A bedikah (plural bedikot) is a self-performed internal examination of the vaginal canal done with a cloth.
A woman performs bedikot as part of the process of exiting niddah and on days when she is halachically required to anticipate her period. In order to prevent unnecessary physical irritation or halachic complications, we usually do not recommend performing bedikot when there is no halachic requirement to do so.
The primary function of a bedikah is to check for uterine bleeding. Because blood renders a woman niddah as soon as it exits the uterus and enters the vaginal canal, bedikot are performed internally.
By performing a bedikah during the shivah neki’im (seven clean days), a woman also establishes her awareness of her continued count of the days.
A woman should perform a bedikah with a bedikah cloth. A bedikah cloth is a soft, white pre-checked cotton cloth also known as a taharah cloth, or an ed. Prepared cloths of this type are generally sold at the mikveh; in Israel they are also available at some pharmacies and supermarkets. They can be prepared at home by cutting up clean, soft, white cloth (such as well-washed old cotton underwear or handkerchiefs).
Bedikah cloths are increasingly available for purchase online. We have linked to a few sites that sell them; they can also be found on general sites such as Amazon.
There is no precisely mandated size for a bedikah cloth; it needs to be large enough to cover the finger at least to the second knuckle and small enough that it can easily be maneuvered into the folds of the vagina. A square about 6.5 – 8 cm (2.5 – 3 inches) on a side will generally work well.
We do not recommend performing bedikot with surgical cotton, cotton balls, or gauze pads. The first two often contain colored threads and also absorb blood to a degree that it may not be visible. The latter can even lead to bleeding from abrasion. These should only be used if better options are not available
The internal examination known as a bedikah is done as follows:
- Wash your hands. Your fingers should be clean, and should have no exposed cuts that could bleed onto the cloth. Watch out for sharp fingernails, as they can scratch during the internal examination.
- Take a soft, white, cotton cloth – often called a bedikah cloth, a taharah cloth, or an ed – and check it for any stains, specks, or colored threads.
- Wrap the cloth around your finger – the index finger is usually the easiest – completely covering it at least to the second knuckle.
- Find a comfortable position (such as raising one foot on the edge of the toilet or bathtub, sitting on the toilet with legs apart, or squatting).
- Insert the finger gently into the vaginal cana, as deeply as you comfortably can. If this is difficult for you, try to go deeply at least for the hefsek taharah examination and for one of the examinations during the seven clean days, preferably the first. If this is very painful, however, more stress should be placed on going around the entire vaginal circumference than on depth.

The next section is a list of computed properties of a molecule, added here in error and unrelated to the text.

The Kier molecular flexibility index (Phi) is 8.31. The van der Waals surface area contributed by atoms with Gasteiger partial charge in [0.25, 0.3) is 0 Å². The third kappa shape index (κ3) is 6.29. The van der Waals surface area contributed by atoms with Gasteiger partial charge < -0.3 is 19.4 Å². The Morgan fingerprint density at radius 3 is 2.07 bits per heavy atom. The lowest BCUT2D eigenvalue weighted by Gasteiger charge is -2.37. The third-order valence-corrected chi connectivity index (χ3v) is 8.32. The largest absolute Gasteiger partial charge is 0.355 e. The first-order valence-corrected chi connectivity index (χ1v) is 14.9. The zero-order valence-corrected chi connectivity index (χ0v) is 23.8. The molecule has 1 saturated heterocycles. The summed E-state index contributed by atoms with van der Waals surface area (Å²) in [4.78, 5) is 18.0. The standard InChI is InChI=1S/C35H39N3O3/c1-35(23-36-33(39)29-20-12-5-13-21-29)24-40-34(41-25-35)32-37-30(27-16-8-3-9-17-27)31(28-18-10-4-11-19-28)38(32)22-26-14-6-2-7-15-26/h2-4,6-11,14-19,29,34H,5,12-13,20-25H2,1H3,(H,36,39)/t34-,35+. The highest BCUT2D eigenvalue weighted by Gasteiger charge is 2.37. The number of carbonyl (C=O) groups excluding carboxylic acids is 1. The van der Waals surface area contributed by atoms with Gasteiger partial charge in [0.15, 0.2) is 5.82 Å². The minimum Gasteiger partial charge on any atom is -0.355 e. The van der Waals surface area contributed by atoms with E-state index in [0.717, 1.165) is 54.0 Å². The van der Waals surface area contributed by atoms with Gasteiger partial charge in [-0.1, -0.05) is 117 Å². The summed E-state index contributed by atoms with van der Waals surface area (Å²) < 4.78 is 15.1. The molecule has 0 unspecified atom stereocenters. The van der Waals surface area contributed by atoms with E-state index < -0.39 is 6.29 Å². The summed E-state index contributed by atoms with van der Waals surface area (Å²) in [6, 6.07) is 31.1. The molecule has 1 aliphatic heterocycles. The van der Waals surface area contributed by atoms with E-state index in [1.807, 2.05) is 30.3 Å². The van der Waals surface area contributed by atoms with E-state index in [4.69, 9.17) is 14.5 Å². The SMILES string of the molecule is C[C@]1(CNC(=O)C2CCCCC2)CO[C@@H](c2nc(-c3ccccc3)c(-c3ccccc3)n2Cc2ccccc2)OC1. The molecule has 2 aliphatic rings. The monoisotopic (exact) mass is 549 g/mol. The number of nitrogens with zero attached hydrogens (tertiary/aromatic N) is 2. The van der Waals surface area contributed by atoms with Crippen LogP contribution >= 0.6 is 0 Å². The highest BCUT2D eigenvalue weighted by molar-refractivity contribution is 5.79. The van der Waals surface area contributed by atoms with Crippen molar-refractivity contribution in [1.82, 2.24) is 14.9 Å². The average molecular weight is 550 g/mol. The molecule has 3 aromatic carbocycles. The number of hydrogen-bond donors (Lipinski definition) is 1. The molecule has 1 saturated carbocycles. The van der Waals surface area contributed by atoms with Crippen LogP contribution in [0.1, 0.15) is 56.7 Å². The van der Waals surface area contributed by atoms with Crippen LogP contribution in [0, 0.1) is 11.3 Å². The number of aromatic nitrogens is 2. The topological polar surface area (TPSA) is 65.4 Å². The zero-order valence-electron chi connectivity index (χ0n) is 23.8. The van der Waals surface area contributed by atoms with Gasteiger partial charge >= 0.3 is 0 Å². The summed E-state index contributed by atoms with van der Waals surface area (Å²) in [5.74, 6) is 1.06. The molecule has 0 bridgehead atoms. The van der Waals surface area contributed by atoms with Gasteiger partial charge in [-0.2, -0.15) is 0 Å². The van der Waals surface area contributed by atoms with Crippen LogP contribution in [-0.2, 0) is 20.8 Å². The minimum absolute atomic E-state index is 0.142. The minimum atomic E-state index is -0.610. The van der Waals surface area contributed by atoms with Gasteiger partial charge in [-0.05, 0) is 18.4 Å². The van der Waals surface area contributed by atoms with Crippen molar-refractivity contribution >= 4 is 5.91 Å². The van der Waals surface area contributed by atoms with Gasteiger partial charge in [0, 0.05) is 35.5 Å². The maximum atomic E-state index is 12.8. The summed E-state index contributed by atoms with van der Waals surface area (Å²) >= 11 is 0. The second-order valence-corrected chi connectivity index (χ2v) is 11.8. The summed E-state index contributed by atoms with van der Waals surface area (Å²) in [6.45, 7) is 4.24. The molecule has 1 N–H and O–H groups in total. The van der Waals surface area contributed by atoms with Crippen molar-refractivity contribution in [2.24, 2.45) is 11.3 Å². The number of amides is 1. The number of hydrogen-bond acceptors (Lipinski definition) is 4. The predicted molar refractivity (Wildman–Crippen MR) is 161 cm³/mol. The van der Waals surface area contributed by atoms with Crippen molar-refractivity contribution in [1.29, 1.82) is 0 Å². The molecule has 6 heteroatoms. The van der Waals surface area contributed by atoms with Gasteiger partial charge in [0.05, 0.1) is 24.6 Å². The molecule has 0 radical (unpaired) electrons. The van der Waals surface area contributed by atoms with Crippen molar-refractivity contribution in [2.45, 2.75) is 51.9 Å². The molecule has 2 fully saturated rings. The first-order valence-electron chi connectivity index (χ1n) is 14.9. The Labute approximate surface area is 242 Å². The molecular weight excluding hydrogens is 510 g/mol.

- Move the finger circumferentially around the vaginal canal, gently touching the sides and checking inside vaginal folds and crevices. Because of the need to touch the folds, a tampon should not be used for doing a bedikah.
- Withdraw the cloth and check it in a good light.
A virgin bride before her wedding should be able to do gentle bedikot without breaking the hymen. These bedikot should be done carefully and need not penetrate as deeply as those after marriage. Most women at this stage are able to insert a finger at least until the first knuckle and to rotate it carefully to check all crevices.
Learning to do a bedikah is quite similar to learning how to use a tampon. If the exam is uncomfortable, please consult a halachic authority for guidance. In cases of continued pain, please also consult a medical professional.
The leniencies of external stains (ketamim) do not apply to internal bedikot. Therefore, even a small amount of niddah blood on a bedikah can make a woman niddah or invalidate her clean days.
However, a bedikah need not be completely clear. Red or clearly reddish discharge is a niddah color. White, clear, light yellow, or light brown with no hint of a reddish tint are not niddah colors. Other colors may or may not indicate niddah, and should be shown to a halachic authority.
Bedikah cloths are best evaluated in natural sunlight, holding the cloth in the shade rather than in direct sunlight, as colors may appear different in other lighting conditions.
If blood is found on a bedikah cloth, and a woman suspects it is from a cut, wound, or irritation (dam makkah), a halachic authority should be consulted.